2/3 cups sour cream
3 oz cream cheese
1/2 cup honey
3 eggs
1 tsp ground cinnamon
1 tsp vanilla extract
1/4 cup dried cherries
1/4 cup golden raisins


Preheat oven to 375 degrees F. Put 2 quarts of water to boil in a heavy bottomed pot.

Combine the butter, cottage cheese, sour cream, cream cheese, honey, eggs, cinnamon, vanilla extract, dried cherries, and raisins in a bowl. Stir together until it becomes a uniform mass. You might need to use a whisk to break apart the cream cheese, but it should all come together after a few minutes.

Boil the noodles in salted water for about 5 minutes. Drain when done.

Combine the noodles with the above ingredients and mix together so uniformly distributed. Pour into a buttered 8×8 baking dish.

Bake until the egg custard is set and the top turns golden brown. This can take anywhere from 30-45 minutes, depending on your oven.

Serves 4.


  • Jo

    Shana tova…
    Olga Ms.oh so wonderful…did u ever try Farmers cheese? delish…I will try yours sans the cherries, not good for tinittus.
    Love u

  • Maggie

    This looks totally perfect–I’ve never made noodle kugel, I must admit, so thanks for saving me the trouble of finding the perfect recipe. Yours is definitely the one.

    I’m so glad it’s been a happy year, all in all, for you. Shanah tovah!

  • Katia

    I stumbled upon your blog a couple of weeks ago. It is delicious – just reading about your food. Having similar background, I also never tasted noodle kugel in my childhood. Serendipitously, I made it yesterday. Imagine my surprise, when I looked at your site just now. Shana Tova.

  • Delishhh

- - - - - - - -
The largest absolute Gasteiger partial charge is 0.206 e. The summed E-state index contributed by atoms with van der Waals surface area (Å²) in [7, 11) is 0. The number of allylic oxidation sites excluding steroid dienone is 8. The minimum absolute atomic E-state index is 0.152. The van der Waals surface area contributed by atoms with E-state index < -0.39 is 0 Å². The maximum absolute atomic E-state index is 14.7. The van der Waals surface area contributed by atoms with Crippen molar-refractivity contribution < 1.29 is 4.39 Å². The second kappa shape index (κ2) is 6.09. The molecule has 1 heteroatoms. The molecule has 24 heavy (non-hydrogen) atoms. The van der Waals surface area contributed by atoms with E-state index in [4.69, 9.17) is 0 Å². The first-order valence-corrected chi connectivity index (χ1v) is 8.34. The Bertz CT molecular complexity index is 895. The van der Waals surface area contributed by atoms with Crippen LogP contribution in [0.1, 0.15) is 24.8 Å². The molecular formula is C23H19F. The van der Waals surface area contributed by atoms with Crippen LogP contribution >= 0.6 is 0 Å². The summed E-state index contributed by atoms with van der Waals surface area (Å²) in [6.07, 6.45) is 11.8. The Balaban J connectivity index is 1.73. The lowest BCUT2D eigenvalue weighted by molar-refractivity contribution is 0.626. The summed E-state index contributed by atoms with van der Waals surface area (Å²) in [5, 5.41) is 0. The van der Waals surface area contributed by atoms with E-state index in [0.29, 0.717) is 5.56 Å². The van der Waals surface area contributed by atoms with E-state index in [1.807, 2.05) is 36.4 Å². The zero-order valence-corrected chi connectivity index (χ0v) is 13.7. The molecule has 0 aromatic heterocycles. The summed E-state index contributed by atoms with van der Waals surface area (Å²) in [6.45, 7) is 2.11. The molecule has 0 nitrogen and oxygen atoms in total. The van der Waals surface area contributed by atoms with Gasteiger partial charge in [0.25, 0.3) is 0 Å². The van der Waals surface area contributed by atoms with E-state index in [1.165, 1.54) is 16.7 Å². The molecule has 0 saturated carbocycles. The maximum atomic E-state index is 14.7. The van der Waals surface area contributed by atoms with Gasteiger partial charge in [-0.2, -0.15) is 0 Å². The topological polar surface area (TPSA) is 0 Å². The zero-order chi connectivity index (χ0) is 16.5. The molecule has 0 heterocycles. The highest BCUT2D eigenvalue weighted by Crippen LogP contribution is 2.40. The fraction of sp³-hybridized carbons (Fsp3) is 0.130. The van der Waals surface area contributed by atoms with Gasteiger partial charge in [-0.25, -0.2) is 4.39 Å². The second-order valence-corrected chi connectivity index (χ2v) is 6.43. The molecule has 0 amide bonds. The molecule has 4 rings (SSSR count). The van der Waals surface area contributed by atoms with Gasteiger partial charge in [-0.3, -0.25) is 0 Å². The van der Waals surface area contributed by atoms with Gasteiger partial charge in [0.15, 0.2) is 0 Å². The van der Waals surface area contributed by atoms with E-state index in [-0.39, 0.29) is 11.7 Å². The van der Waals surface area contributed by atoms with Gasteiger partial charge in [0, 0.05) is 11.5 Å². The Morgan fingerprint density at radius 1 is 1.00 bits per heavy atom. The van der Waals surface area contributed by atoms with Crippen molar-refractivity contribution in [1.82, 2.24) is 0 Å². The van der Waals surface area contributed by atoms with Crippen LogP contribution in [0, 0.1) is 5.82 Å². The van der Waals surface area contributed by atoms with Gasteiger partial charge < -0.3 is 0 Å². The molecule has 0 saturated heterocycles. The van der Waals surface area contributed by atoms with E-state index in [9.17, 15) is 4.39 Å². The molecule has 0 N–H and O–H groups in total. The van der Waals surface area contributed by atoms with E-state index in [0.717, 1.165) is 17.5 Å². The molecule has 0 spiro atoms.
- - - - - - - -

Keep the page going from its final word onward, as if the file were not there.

Nice recipe. I love Kugel and make it all the time. The difference is i do not use honey, raisins or cherry. I like to have mine as a side dish and then it becomes too sweet for me. But i would love to try this out as a dessert.

  • Dana

    I’ve never had kugel before. It sure does sound tasty though, and the browned up edges of the noodles in your pictures? I’m sold on trying the recipe out.

  • Stephanie

    Yum! Thank you for taking the time to perfect noodle kugel, and share the recipe with the rest of us. My partner is Jewish, but like you missed out on many of the traditional dishes while growing up in a tiny town in Wisconsin. As we work to build our own traditions, I think your dish will definitely play a featuring role on our table!


  • Stacie Shepp

    This reminds me so much of a friend’s grandmother…and brings back wonderful memories! Thank you for taking the time to share this traditional recipe I love but have never cooked before.

  • Judimae

    This recipe brings back memories of my childhood and my mom’s noodle kugel. It is very much like hers, but she did not use dried cherries. I love that addition and am saving this recipe to try at the end of the month. I am impresssed with your blog and am now following you with Google Friend Connect. Thanks for sharing your love of cooking with us.